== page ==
Casebolt has two World 100 starts with finishes of 17th in 1999 and 18th in 2004.
Casebolt knows how to get around Eldora. He won the $100,000 Dirt Late Model Dream in 2007 and has qualified for the Dream six times, including the last two. A coveted globe trophy would complete the set of late model crown jewel victories at Eldora’s historic, half-mile dirt track.
“Everything was going right at that time. When I went to the Dream I was actually going there to win,” Casebolt said of that 2007 season. “I knew we had a car that was capable of winning the main event. At this point I’m not all that confident. I’m not going to rule it out. If the stars aligned right I definitely think we have the right equipment, I’m a good enough driver and I have a good enough team that we can win, I do think that. As far as confidence level, it’s nowhere near where it needs to be to go up there and compete for that win just because we haven’t been very good.”
Casebolt and car owner Tye Twarog, now in their second full season together, pull the No. C9 Riesbeck’s Food Markets/Lias Tire/Sudz Car Wash/JE Pistons/Keyser Manufacturing Co. sponsored Rocket chassis into Eldora with nothing to lose. As honest about his season as he is entertaining on Twitter, Casebolt knows what the C9 team is up against.
In a tweet on Wednesday, Casebolt said: “My last few weeks of racing have been downright embarrassing. But it’s World 100 week! I can be slow in front of a much bigger audience.”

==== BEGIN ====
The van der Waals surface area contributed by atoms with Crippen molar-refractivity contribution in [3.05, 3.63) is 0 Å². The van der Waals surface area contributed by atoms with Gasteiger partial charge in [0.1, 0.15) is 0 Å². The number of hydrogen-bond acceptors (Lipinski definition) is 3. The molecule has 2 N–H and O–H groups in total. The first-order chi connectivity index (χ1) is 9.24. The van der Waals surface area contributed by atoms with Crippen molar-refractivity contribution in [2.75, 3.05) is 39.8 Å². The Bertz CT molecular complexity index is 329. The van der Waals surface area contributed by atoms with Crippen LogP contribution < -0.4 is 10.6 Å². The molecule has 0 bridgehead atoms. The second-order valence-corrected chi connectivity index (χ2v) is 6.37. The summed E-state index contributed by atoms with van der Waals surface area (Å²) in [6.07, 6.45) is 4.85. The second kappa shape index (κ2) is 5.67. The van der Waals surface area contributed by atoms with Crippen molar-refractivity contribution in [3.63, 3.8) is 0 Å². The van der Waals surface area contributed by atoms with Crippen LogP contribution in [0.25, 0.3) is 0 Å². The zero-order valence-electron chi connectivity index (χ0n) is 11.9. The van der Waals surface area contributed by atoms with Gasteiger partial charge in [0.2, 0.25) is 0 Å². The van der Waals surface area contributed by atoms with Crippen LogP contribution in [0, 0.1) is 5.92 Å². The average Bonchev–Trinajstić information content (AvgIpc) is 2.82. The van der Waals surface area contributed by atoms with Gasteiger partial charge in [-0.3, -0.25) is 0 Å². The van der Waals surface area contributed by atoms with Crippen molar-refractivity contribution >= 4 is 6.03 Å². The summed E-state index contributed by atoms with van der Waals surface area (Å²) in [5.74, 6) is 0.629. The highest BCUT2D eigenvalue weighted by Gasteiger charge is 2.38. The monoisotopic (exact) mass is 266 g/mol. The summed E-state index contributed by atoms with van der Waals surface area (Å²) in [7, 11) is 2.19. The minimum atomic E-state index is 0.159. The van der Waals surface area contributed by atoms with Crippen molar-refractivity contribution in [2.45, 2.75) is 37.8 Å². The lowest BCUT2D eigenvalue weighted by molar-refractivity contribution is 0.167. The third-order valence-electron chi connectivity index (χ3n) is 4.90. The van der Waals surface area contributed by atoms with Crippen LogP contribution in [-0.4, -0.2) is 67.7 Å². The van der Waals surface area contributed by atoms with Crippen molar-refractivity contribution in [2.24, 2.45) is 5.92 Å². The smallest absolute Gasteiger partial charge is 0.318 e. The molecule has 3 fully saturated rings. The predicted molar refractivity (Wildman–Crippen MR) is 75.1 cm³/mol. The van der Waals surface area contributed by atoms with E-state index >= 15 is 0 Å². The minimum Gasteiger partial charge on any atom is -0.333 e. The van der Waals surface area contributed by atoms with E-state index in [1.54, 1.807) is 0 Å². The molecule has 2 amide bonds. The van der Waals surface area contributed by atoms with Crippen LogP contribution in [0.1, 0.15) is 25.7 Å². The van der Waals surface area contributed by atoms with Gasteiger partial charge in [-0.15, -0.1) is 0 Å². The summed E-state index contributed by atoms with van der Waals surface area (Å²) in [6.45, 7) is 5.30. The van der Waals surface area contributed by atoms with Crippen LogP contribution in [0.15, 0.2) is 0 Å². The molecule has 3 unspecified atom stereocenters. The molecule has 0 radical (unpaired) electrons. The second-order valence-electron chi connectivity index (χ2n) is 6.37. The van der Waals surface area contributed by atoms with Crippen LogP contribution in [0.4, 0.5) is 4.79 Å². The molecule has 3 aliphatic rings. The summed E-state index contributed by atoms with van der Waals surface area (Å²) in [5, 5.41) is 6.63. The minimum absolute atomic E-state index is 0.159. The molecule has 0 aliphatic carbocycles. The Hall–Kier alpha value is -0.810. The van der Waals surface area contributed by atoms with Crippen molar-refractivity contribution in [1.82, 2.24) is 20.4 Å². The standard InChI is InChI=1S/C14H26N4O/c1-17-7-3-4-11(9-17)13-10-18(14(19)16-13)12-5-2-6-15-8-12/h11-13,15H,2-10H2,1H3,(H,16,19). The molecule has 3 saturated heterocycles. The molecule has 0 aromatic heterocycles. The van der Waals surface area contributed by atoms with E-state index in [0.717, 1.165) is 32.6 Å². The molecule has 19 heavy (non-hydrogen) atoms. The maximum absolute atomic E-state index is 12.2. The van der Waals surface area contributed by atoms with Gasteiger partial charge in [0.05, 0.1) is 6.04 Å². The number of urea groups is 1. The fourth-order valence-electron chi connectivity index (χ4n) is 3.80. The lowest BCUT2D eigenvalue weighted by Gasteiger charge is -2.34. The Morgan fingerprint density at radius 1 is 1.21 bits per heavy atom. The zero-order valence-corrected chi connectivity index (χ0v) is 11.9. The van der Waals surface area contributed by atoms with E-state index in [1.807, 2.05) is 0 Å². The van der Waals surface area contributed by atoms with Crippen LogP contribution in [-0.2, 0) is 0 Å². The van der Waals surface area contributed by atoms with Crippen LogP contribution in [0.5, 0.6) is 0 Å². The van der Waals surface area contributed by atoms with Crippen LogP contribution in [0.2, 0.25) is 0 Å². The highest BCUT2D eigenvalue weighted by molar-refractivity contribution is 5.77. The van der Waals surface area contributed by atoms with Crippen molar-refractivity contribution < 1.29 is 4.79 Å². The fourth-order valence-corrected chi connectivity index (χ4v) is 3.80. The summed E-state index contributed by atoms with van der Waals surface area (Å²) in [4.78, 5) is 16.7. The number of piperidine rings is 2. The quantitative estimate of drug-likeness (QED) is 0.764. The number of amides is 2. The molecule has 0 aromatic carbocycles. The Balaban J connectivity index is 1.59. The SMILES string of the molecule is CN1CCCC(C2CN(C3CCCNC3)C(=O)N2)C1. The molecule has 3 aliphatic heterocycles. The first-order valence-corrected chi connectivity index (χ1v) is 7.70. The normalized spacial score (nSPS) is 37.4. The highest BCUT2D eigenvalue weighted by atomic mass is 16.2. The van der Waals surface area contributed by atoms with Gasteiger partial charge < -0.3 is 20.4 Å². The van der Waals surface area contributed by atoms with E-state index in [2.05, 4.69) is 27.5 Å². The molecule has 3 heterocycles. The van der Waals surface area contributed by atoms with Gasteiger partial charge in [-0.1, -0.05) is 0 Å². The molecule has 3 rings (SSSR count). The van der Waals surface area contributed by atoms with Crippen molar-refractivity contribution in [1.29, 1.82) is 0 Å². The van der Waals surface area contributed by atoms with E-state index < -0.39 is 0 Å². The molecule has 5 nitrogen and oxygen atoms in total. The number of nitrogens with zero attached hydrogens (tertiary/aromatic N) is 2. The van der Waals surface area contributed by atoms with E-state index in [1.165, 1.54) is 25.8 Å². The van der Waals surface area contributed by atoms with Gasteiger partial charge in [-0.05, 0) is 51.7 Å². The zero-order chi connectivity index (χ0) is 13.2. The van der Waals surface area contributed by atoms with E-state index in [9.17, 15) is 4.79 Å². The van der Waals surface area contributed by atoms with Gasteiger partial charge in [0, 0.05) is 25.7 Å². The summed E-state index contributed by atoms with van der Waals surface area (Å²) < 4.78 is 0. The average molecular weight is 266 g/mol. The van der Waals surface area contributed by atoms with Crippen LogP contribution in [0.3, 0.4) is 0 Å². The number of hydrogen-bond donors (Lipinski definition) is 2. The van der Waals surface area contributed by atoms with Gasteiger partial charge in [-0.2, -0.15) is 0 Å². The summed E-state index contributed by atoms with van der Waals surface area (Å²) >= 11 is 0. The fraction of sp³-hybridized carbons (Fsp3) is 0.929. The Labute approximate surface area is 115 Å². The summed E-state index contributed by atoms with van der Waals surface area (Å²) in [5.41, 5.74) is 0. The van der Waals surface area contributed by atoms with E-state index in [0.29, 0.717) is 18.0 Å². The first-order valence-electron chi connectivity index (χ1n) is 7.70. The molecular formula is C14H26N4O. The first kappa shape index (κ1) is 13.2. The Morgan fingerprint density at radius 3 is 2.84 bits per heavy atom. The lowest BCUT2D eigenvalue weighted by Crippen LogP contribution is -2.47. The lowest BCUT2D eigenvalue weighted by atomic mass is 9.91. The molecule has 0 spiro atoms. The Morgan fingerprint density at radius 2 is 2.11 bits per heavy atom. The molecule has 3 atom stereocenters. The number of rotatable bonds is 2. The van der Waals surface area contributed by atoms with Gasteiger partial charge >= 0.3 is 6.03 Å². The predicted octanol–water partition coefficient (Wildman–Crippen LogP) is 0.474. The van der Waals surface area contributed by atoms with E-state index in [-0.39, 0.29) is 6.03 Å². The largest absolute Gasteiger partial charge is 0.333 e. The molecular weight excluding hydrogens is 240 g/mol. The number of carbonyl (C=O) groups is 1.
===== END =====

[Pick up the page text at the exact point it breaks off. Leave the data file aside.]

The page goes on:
The World 100 brings in many of the top dirt late model drivers in the country. And with them come cash, equipment and, just as important, crews.
Casebolt said he and Twarog have one full-time crew member that wrenches the car among other shop duties.
“It’s hard for one guy to do the work that four of those guys are doing (on bigger budget teams),” Casebolt said. “It is what it is.
“The racing thing is more of a hobby. We’re by no means on the level of a lot of the guys were racing with. But we do have the equipment to run out front and compete with the top teams. I think the difference between what we’re able to do and what teams like (Josh) Richards are able to do, we’re not able to dedicate ourselves 100 percent to racing. Business comes first and we’ll get to the race car when we can.”
Outside of the garage, Casebolt owns Sudz Car Wash, flips houses (he’s done about a dozen this year) and has some rental properties. He and his wife, Hayley, are also kept busy with their 2-year-old daughter, Harper.